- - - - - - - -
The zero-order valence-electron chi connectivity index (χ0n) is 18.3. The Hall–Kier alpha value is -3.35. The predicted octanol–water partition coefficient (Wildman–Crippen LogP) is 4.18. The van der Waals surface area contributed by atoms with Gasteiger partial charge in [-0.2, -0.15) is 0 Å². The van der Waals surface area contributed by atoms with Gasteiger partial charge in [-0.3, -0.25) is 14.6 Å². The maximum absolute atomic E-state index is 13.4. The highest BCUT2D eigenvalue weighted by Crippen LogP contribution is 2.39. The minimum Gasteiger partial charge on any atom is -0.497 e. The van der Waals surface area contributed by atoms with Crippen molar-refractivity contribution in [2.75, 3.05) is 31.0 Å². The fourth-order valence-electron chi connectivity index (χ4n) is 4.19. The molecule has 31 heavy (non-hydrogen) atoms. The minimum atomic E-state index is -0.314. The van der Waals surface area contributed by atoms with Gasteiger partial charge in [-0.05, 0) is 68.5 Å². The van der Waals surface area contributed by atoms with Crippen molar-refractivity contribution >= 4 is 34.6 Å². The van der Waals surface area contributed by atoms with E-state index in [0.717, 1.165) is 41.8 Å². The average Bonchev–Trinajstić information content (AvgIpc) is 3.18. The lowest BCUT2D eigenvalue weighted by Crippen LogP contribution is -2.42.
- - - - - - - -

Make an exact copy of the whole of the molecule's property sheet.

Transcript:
The zero-order valence-electron chi connectivity index (χ0n) is 18.3. The Hall–Kier alpha value is -3.35. The predicted octanol–water partition coefficient (Wildman–Crippen LogP) is 4.18. The van der Waals surface area contributed by atoms with Gasteiger partial charge in [-0.2, -0.15) is 0 Å². The van der Waals surface area contributed by atoms with Gasteiger partial charge in [-0.3, -0.25) is 14.6 Å². The maximum absolute atomic E-state index is 13.4. The highest BCUT2D eigenvalue weighted by Crippen LogP contribution is 2.39. The minimum Gasteiger partial charge on any atom is -0.497 e. The van der Waals surface area contributed by atoms with Crippen molar-refractivity contribution in [2.75, 3.05) is 31.0 Å². The fourth-order valence-electron chi connectivity index (χ4n) is 4.19. The molecule has 31 heavy (non-hydrogen) atoms. The minimum atomic E-state index is -0.314. The van der Waals surface area contributed by atoms with Gasteiger partial charge in [-0.05, 0) is 68.5 Å². The van der Waals surface area contributed by atoms with Crippen molar-refractivity contribution >= 4 is 34.6 Å². The van der Waals surface area contributed by atoms with E-state index in [0.717, 1.165) is 41.8 Å². The average Bonchev–Trinajstić information content (AvgIpc) is 3.18. The lowest BCUT2D eigenvalue weighted by Crippen LogP contribution is -2.42.